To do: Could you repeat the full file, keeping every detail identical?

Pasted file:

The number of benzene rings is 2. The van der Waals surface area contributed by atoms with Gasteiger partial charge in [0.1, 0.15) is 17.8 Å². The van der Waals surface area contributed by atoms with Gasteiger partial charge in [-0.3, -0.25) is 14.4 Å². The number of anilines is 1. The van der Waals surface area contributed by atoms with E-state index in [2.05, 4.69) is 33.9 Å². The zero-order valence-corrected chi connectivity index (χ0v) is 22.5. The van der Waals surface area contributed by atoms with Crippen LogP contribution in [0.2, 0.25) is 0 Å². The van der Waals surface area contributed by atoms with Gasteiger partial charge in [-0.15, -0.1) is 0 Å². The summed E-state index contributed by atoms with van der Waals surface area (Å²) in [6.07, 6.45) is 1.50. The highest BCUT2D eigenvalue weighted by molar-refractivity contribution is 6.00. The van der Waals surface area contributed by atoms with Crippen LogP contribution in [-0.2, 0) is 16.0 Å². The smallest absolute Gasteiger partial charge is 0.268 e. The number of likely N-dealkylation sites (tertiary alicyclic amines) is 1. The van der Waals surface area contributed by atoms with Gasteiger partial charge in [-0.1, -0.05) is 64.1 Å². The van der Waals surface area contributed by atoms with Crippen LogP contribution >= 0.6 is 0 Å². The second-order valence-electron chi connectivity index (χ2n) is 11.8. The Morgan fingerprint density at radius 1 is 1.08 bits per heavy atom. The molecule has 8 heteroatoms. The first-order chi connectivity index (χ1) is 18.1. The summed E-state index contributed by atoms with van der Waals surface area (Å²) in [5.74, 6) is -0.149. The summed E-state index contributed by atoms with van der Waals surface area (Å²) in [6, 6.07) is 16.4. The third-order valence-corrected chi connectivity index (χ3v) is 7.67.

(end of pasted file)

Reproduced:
The number of benzene rings is 2. The van der Waals surface area contributed by atoms with Gasteiger partial charge in [0.1, 0.15) is 17.8 Å². The van der Waals surface area contributed by atoms with Gasteiger partial charge in [-0.3, -0.25) is 14.4 Å². The number of anilines is 1. The van der Waals surface area contributed by atoms with E-state index in [2.05, 4.69) is 33.9 Å². The zero-order valence-corrected chi connectivity index (χ0v) is 22.5. The van der Waals surface area contributed by atoms with Crippen LogP contribution in [0.2, 0.25) is 0 Å². The van der Waals surface area contributed by atoms with Gasteiger partial charge in [-0.15, -0.1) is 0 Å². The summed E-state index contributed by atoms with van der Waals surface area (Å²) in [6.07, 6.45) is 1.50. The highest BCUT2D eigenvalue weighted by molar-refractivity contribution is 6.00. The van der Waals surface area contributed by atoms with Crippen LogP contribution in [-0.2, 0) is 16.0 Å². The smallest absolute Gasteiger partial charge is 0.268 e. The number of likely N-dealkylation sites (tertiary alicyclic amines) is 1. The van der Waals surface area contributed by atoms with Gasteiger partial charge in [-0.1, -0.05) is 64.1 Å². The van der Waals surface area contributed by atoms with Crippen LogP contribution >= 0.6 is 0 Å². The second-order valence-electron chi connectivity index (χ2n) is 11.8. The Morgan fingerprint density at radius 1 is 1.08 bits per heavy atom. The molecule has 8 heteroatoms. The first-order chi connectivity index (χ1) is 18.1. The summed E-state index contributed by atoms with van der Waals surface area (Å²) in [5.74, 6) is -0.149. The summed E-state index contributed by atoms with van der Waals surface area (Å²) in [6, 6.07) is 16.4. The third-order valence-corrected chi connectivity index (χ3v) is 7.67.